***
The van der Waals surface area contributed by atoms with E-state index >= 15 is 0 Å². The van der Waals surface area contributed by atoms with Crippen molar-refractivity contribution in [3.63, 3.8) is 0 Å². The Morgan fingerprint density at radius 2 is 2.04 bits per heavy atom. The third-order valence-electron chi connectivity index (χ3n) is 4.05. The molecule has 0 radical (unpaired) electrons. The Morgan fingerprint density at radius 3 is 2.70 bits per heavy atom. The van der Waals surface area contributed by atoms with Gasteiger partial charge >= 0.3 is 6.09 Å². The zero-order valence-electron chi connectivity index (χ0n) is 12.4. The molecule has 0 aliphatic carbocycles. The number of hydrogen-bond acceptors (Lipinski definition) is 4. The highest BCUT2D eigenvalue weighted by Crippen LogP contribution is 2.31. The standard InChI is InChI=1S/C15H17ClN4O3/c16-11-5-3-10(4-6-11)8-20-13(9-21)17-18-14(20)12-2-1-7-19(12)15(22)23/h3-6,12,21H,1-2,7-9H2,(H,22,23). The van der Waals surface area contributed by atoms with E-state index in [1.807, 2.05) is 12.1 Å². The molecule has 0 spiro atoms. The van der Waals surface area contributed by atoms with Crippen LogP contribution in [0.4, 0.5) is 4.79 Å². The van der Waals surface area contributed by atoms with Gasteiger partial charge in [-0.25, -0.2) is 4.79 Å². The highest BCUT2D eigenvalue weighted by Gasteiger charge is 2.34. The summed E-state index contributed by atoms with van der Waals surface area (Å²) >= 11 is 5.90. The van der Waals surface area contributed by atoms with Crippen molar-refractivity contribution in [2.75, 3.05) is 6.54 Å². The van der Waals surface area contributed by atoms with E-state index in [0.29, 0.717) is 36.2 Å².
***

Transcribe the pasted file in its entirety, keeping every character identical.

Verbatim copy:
The van der Waals surface area contributed by atoms with E-state index >= 15 is 0 Å². The van der Waals surface area contributed by atoms with Crippen molar-refractivity contribution in [3.63, 3.8) is 0 Å². The Morgan fingerprint density at radius 2 is 2.04 bits per heavy atom. The third-order valence-electron chi connectivity index (χ3n) is 4.05. The molecule has 0 radical (unpaired) electrons. The Morgan fingerprint density at radius 3 is 2.70 bits per heavy atom. The van der Waals surface area contributed by atoms with Gasteiger partial charge >= 0.3 is 6.09 Å². The zero-order valence-electron chi connectivity index (χ0n) is 12.4. The molecule has 0 aliphatic carbocycles. The number of hydrogen-bond acceptors (Lipinski definition) is 4. The highest BCUT2D eigenvalue weighted by Crippen LogP contribution is 2.31. The standard InChI is InChI=1S/C15H17ClN4O3/c16-11-5-3-10(4-6-11)8-20-13(9-21)17-18-14(20)12-2-1-7-19(12)15(22)23/h3-6,12,21H,1-2,7-9H2,(H,22,23). The van der Waals surface area contributed by atoms with E-state index in [1.807, 2.05) is 12.1 Å². The molecule has 0 spiro atoms. The van der Waals surface area contributed by atoms with Crippen LogP contribution in [0.4, 0.5) is 4.79 Å². The van der Waals surface area contributed by atoms with Gasteiger partial charge in [-0.25, -0.2) is 4.79 Å². The highest BCUT2D eigenvalue weighted by Gasteiger charge is 2.34. The summed E-state index contributed by atoms with van der Waals surface area (Å²) >= 11 is 5.90. The van der Waals surface area contributed by atoms with Crippen molar-refractivity contribution in [2.75, 3.05) is 6.54 Å². The van der Waals surface area contributed by atoms with E-state index in [0.29, 0.717) is 36.2 Å².